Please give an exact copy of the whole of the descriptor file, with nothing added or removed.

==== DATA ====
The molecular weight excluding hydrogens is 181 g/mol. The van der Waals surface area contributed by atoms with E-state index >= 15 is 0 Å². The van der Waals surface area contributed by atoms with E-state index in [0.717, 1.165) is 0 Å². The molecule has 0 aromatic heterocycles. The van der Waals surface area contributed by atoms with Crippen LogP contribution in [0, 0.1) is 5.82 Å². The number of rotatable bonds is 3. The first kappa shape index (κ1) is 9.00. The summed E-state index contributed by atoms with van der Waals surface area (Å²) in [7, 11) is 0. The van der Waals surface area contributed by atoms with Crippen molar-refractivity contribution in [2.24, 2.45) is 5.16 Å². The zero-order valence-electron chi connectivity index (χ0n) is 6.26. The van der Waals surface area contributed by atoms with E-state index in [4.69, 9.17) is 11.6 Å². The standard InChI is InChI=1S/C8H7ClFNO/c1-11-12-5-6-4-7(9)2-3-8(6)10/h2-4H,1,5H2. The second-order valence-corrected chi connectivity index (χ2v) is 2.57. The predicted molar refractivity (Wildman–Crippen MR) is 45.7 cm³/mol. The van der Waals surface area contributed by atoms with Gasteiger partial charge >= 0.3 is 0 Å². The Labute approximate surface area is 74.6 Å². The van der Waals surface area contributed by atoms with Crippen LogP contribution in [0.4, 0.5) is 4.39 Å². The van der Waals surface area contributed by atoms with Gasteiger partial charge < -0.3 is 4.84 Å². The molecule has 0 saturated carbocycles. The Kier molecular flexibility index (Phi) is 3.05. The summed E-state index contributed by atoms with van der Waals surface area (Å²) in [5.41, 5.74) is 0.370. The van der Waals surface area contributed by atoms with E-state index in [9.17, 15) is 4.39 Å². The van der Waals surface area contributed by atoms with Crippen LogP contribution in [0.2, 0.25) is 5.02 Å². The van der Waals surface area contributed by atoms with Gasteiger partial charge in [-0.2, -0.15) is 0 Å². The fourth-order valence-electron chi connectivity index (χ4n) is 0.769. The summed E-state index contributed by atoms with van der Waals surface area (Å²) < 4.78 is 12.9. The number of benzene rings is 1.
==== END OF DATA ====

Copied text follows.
The molecular weight excluding hydrogens is 181 g/mol. The van der Waals surface area contributed by atoms with E-state index >= 15 is 0 Å². The van der Waals surface area contributed by atoms with E-state index in [0.717, 1.165) is 0 Å². The molecule has 0 aromatic heterocycles. The van der Waals surface area contributed by atoms with Crippen LogP contribution in [0, 0.1) is 5.82 Å². The number of rotatable bonds is 3. The first kappa shape index (κ1) is 9.00. The summed E-state index contributed by atoms with van der Waals surface area (Å²) in [7, 11) is 0. The van der Waals surface area contributed by atoms with Crippen molar-refractivity contribution in [2.24, 2.45) is 5.16 Å². The zero-order valence-electron chi connectivity index (χ0n) is 6.26. The van der Waals surface area contributed by atoms with E-state index in [4.69, 9.17) is 11.6 Å². The standard InChI is InChI=1S/C8H7ClFNO/c1-11-12-5-6-4-7(9)2-3-8(6)10/h2-4H,1,5H2. The second-order valence-corrected chi connectivity index (χ2v) is 2.57. The predicted molar refractivity (Wildman–Crippen MR) is 45.7 cm³/mol. The van der Waals surface area contributed by atoms with Gasteiger partial charge >= 0.3 is 0 Å². The Labute approximate surface area is 74.6 Å². The van der Waals surface area contributed by atoms with Crippen LogP contribution in [0.4, 0.5) is 4.39 Å². The van der Waals surface area contributed by atoms with Gasteiger partial charge < -0.3 is 4.84 Å². The molecule has 0 saturated carbocycles. The Kier molecular flexibility index (Phi) is 3.05. The summed E-state index contributed by atoms with van der Waals surface area (Å²) in [5.41, 5.74) is 0.370. The van der Waals surface area contributed by atoms with E-state index in [9.17, 15) is 4.39 Å². The van der Waals surface area contributed by atoms with Crippen LogP contribution in [0.2, 0.25) is 5.02 Å². The van der Waals surface area contributed by atoms with Gasteiger partial charge in [-0.2, -0.15) is 0 Å². The fourth-order valence-electron chi connectivity index (χ4n) is 0.769. The summed E-state index contributed by atoms with van der Waals surface area (Å²) < 4.78 is 12.9. The number of benzene rings is 1.